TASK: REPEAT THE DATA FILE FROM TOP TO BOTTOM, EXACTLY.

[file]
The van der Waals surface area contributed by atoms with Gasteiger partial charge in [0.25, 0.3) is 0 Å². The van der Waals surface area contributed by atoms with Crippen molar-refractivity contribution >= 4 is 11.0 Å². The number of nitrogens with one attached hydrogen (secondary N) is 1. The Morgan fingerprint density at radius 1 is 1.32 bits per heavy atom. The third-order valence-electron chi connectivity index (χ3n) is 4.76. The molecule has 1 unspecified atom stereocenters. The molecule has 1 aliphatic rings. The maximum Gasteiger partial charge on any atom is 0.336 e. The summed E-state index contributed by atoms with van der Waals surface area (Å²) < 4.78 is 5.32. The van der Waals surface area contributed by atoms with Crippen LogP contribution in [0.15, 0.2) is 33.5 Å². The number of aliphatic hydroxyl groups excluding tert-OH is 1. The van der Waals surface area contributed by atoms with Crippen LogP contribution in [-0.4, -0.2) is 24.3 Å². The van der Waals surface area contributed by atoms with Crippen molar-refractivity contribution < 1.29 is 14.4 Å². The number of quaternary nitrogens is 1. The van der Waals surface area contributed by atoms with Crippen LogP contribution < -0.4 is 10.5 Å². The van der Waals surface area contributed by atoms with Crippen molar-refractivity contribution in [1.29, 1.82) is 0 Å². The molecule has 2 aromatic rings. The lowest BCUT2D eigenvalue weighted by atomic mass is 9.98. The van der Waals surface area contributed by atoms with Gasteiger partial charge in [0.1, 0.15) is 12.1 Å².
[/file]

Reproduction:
The van der Waals surface area contributed by atoms with Gasteiger partial charge in [0.25, 0.3) is 0 Å². The van der Waals surface area contributed by atoms with Crippen molar-refractivity contribution >= 4 is 11.0 Å². The number of nitrogens with one attached hydrogen (secondary N) is 1. The Morgan fingerprint density at radius 1 is 1.32 bits per heavy atom. The third-order valence-electron chi connectivity index (χ3n) is 4.76. The molecule has 1 unspecified atom stereocenters. The molecule has 1 aliphatic rings. The maximum Gasteiger partial charge on any atom is 0.336 e. The summed E-state index contributed by atoms with van der Waals surface area (Å²) < 4.78 is 5.32. The van der Waals surface area contributed by atoms with Crippen LogP contribution in [0.15, 0.2) is 33.5 Å². The number of aliphatic hydroxyl groups excluding tert-OH is 1. The van der Waals surface area contributed by atoms with Crippen LogP contribution in [-0.4, -0.2) is 24.3 Å². The van der Waals surface area contributed by atoms with Crippen molar-refractivity contribution < 1.29 is 14.4 Å². The number of quaternary nitrogens is 1. The van der Waals surface area contributed by atoms with Crippen LogP contribution < -0.4 is 10.5 Å². The van der Waals surface area contributed by atoms with Crippen molar-refractivity contribution in [1.29, 1.82) is 0 Å². The molecule has 2 aromatic rings. The lowest BCUT2D eigenvalue weighted by atomic mass is 9.98. The van der Waals surface area contributed by atoms with Gasteiger partial charge in [0.1, 0.15) is 12.1 Å².